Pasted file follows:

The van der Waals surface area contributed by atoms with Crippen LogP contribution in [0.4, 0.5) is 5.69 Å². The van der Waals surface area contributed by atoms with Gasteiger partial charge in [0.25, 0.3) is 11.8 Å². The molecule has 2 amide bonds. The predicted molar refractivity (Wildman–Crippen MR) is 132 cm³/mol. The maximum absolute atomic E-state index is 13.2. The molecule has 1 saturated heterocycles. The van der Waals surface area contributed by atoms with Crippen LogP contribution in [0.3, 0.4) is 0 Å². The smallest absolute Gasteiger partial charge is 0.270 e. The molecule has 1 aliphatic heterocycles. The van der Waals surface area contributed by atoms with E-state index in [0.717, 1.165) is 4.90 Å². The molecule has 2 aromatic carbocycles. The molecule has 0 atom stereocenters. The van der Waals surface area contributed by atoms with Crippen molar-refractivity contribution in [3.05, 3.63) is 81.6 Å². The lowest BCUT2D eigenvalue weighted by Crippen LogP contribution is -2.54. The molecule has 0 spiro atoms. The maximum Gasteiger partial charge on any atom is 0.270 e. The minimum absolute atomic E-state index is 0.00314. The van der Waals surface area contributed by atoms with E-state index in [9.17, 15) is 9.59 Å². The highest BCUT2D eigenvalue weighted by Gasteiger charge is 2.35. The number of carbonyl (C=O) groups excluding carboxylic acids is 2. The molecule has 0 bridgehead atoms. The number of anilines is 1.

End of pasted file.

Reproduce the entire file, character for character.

The van der Waals surface area contributed by atoms with Crippen LogP contribution in [0.4, 0.5) is 5.69 Å². The van der Waals surface area contributed by atoms with Gasteiger partial charge in [0.25, 0.3) is 11.8 Å². The molecule has 2 amide bonds. The predicted molar refractivity (Wildman–Crippen MR) is 132 cm³/mol. The maximum absolute atomic E-state index is 13.2. The molecule has 1 saturated heterocycles. The van der Waals surface area contributed by atoms with Crippen LogP contribution in [0.3, 0.4) is 0 Å². The smallest absolute Gasteiger partial charge is 0.270 e. The molecule has 1 aliphatic heterocycles. The van der Waals surface area contributed by atoms with E-state index in [0.717, 1.165) is 4.90 Å². The molecule has 2 aromatic carbocycles. The molecule has 0 atom stereocenters. The van der Waals surface area contributed by atoms with Crippen molar-refractivity contribution in [3.05, 3.63) is 81.6 Å². The lowest BCUT2D eigenvalue weighted by Crippen LogP contribution is -2.54. The molecule has 0 spiro atoms. The maximum Gasteiger partial charge on any atom is 0.270 e. The minimum absolute atomic E-state index is 0.00314. The van der Waals surface area contributed by atoms with E-state index in [9.17, 15) is 9.59 Å². The highest BCUT2D eigenvalue weighted by Gasteiger charge is 2.35. The number of carbonyl (C=O) groups excluding carboxylic acids is 2. The molecule has 0 bridgehead atoms. The number of anilines is 1.